February 3, 2023

One in 100 children is homeless and lives in temporary shelter where many share beds with relatives, according to a charity.

Municipalities provide temporary housing to eligible families who become homeless and can take the form of emergency hostels, bed and breakfasts, and single rooms.

Some 120,710 children in England were homeless and living in temporary shelters between April and June, according to the latest available government figures.

This equates to one in 100 children nationwide, said housing organization Shelter.

The charity believes the number has likely grown over the past six months and will continue to rise as the cost of living crisis deepens.

Shelter said the housing emergency is “robbing children of a safe childhood”.

The charity spoke to 833 families with a total of 1,616 children living in temporary shelter.

The study found that 45% of children living in transitional housing arrived at school tired, late or hungry due to their housing situation.

Just over a quarter of parents (26%) said their children were often unhappy or depressed as a result of living in transitional housing.

A similar number – 28% – said their children find it difficult to make or keep friends.

Shelter said this could be due to children being embarrassed about where they live or not being able to have friends to play with due to a lack of space or rules for visitors.

The survey, funded by Trust for London and the Joseph Rowntree Foundation, also found that 35% of parents in temporary accommodation said their children do not have their own bed and are forced to share it with another family member.

About 61% said their children have no room to play in their temporary shelter.

Living in a ‘between house’

Lily, whose full name has not been released to protect her identity, and her three children were placed in a single room in a hostel next to people who had just left prison.

She told Sky News: “It was scary, there was a lot of fighting.”

The hostel had “half-house rules,” she said, from a smoking and drinking ban to restrictions on the number of toilet rolls provided at a time.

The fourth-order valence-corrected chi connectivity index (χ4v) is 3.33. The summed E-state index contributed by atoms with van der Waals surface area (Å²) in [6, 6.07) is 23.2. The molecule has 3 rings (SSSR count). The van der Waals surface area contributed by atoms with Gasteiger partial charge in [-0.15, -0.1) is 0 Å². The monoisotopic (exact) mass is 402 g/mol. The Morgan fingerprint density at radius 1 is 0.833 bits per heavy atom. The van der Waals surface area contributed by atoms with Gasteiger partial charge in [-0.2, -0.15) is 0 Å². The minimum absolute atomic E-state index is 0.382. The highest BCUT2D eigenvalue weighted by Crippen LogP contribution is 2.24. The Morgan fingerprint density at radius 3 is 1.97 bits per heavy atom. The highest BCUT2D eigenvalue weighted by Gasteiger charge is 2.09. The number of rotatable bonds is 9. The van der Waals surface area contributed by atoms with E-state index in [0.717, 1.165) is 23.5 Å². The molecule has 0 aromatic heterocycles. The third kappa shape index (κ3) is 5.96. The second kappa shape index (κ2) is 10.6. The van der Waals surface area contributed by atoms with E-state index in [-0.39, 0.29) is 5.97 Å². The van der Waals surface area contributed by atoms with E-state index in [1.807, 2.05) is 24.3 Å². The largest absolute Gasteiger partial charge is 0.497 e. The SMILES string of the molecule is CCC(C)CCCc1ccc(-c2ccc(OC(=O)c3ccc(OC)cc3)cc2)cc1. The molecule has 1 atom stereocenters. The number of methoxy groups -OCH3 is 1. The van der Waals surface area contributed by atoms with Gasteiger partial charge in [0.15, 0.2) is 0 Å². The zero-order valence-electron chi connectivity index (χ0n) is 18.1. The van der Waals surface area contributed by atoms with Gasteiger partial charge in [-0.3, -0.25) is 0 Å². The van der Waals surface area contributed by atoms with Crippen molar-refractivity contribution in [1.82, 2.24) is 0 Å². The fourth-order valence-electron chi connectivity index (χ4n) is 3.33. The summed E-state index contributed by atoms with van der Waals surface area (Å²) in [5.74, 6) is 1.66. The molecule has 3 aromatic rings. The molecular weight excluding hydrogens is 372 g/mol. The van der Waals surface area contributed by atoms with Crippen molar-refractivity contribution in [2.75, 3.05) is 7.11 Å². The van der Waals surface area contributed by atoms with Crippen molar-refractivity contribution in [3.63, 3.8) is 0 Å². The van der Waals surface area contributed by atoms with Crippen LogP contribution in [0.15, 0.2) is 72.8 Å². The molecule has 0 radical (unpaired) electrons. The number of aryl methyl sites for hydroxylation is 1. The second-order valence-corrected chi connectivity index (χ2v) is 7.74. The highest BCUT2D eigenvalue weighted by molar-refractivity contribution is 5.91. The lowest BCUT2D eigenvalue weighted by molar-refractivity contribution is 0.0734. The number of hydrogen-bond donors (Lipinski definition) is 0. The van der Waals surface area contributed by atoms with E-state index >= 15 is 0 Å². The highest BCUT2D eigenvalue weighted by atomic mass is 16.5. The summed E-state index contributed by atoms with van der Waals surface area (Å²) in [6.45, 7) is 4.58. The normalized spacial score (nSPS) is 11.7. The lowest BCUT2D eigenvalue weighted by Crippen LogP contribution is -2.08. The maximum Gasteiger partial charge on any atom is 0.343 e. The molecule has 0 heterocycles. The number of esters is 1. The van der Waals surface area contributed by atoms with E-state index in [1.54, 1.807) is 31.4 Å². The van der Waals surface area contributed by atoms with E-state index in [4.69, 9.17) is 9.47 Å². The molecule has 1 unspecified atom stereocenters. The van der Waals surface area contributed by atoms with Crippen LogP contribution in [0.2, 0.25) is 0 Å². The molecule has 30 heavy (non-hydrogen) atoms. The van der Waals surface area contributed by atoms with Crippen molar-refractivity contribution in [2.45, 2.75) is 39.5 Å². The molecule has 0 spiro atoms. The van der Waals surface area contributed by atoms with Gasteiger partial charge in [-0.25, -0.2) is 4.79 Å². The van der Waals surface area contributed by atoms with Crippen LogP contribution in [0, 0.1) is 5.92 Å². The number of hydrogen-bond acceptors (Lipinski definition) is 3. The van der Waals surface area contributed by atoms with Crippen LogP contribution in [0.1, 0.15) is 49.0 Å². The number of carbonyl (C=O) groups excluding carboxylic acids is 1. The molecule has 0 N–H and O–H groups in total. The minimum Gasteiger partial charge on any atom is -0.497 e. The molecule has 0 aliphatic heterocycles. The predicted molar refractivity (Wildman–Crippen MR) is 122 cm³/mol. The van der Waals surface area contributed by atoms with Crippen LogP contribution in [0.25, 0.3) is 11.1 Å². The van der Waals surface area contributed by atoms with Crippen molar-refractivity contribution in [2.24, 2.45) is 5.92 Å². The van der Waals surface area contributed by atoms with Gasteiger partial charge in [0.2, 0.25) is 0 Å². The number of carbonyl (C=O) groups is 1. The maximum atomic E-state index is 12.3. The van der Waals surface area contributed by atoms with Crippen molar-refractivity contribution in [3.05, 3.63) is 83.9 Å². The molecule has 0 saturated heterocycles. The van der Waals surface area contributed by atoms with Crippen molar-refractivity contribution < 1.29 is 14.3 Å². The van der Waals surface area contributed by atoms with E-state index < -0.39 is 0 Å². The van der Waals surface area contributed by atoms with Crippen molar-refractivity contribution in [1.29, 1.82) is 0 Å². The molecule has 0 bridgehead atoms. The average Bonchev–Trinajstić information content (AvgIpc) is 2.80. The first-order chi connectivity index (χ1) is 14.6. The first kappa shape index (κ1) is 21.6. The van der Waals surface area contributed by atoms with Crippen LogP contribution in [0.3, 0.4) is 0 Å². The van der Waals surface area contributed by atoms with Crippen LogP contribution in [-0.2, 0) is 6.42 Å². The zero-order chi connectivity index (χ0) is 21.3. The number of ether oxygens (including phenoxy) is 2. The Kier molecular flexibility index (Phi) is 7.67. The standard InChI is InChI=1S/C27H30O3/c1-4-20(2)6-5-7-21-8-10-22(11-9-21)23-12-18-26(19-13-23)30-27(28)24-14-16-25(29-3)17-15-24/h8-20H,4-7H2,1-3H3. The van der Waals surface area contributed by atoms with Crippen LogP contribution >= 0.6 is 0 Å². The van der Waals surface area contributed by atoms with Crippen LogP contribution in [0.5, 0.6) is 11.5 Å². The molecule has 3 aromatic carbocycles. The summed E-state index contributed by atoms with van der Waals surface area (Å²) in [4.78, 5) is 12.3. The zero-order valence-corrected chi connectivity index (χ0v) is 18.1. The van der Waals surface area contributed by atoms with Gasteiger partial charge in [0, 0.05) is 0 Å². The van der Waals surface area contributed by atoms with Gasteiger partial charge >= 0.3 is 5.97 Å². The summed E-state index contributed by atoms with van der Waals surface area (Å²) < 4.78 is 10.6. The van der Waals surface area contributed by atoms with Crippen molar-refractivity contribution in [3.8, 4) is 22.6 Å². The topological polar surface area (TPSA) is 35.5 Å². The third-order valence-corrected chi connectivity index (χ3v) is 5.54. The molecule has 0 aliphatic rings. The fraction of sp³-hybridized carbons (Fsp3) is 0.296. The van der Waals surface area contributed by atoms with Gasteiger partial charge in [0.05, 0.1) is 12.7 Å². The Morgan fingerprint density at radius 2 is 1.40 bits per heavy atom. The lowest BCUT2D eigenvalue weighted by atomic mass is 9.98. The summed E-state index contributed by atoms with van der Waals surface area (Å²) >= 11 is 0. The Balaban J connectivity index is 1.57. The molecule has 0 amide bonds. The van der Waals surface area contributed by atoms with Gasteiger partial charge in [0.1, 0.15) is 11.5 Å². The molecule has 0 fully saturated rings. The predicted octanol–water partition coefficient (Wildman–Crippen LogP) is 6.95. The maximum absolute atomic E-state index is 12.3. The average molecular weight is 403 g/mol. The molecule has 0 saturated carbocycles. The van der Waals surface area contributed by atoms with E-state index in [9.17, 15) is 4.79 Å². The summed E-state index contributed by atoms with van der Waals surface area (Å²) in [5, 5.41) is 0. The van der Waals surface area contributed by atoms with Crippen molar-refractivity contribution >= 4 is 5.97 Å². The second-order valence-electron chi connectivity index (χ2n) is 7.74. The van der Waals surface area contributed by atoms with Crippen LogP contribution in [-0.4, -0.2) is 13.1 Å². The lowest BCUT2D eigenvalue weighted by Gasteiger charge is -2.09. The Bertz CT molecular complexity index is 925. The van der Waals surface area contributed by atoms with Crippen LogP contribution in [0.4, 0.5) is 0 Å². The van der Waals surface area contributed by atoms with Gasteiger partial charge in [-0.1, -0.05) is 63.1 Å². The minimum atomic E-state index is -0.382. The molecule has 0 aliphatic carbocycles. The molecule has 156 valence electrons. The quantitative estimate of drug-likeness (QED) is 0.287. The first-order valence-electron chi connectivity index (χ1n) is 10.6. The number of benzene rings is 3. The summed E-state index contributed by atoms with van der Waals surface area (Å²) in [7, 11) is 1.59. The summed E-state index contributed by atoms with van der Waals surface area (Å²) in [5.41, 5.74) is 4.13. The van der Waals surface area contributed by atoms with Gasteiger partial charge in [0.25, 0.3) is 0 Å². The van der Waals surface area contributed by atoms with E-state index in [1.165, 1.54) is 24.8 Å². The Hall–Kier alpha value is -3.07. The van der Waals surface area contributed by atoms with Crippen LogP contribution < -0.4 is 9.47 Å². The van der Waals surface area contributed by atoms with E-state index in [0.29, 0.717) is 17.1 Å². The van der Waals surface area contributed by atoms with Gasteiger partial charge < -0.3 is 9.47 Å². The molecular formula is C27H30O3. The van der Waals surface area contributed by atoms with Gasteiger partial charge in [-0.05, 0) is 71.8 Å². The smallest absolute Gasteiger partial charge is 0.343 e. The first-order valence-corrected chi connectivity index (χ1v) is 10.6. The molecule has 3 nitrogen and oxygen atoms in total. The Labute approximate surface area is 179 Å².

It was “dehumanizing,” she said, but they had to be careful: “Had we been kicked out, it would have been seen as intentionally homeless.”

Lily told Sky News she has been working hard to protect her children – a 10-year-old girl and two older teenagers – from the reality of the situation.

She said she “made it a bit of a game”, but “they noticed we didn’t have a house”.

Doing homework in the bathroom

Channah, 47, is a full-time social worker and has been living in an emergency bed and breakfast with her three children since she became a Section 21 no fault eviction notice.

Now “home” for the family of four is a small room with a bunk bed and kitchenette next to the bed.

Her 16-year-old daughter is in the bathroom studying for her GCSEs “because there’s literally no room when we’re all here”.

“All of her work is online and we don’t have access to the internet.

“She has just taken her mock exams and the results will determine which sixth form class she can apply to.

“It breaks my heart to see her struggle to get to college.”

Read more:
Municipalities pay millions more for temporary housing
Nearly a million private tenants in England are threatened with eviction

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Eviction mother and son ‘nightmare’

‘Something went very wrong’

Shelter CEO Polly Neate said: “A horrible hostel or B&B is not a home, but this is where thousands of homeless children are forced to live.

“And many more children will become homeless because their parents can no longer afford to keep a roof over their heads. The housing shortage robs children of a safe childhood.

“Thousands of homeless children come to school too tired to learn – not surprising when one in three has to share a bed.

“Something has gone terribly wrong when children can’t play because their temporary shelter is too cramped even for toys and friends aren’t allowed to visit.”

A government spokesman said: “No child should be without a roof over their heads. Municipalities have a duty to provide accommodation and we have given them £366 million this year to ensure they can find suitable accommodation, and we will pass legislation in the new year to ban section-21 evictions without error.

“Temporary housing is always a last resort, but a critical safety net to ensure families have a safe place to stay.”

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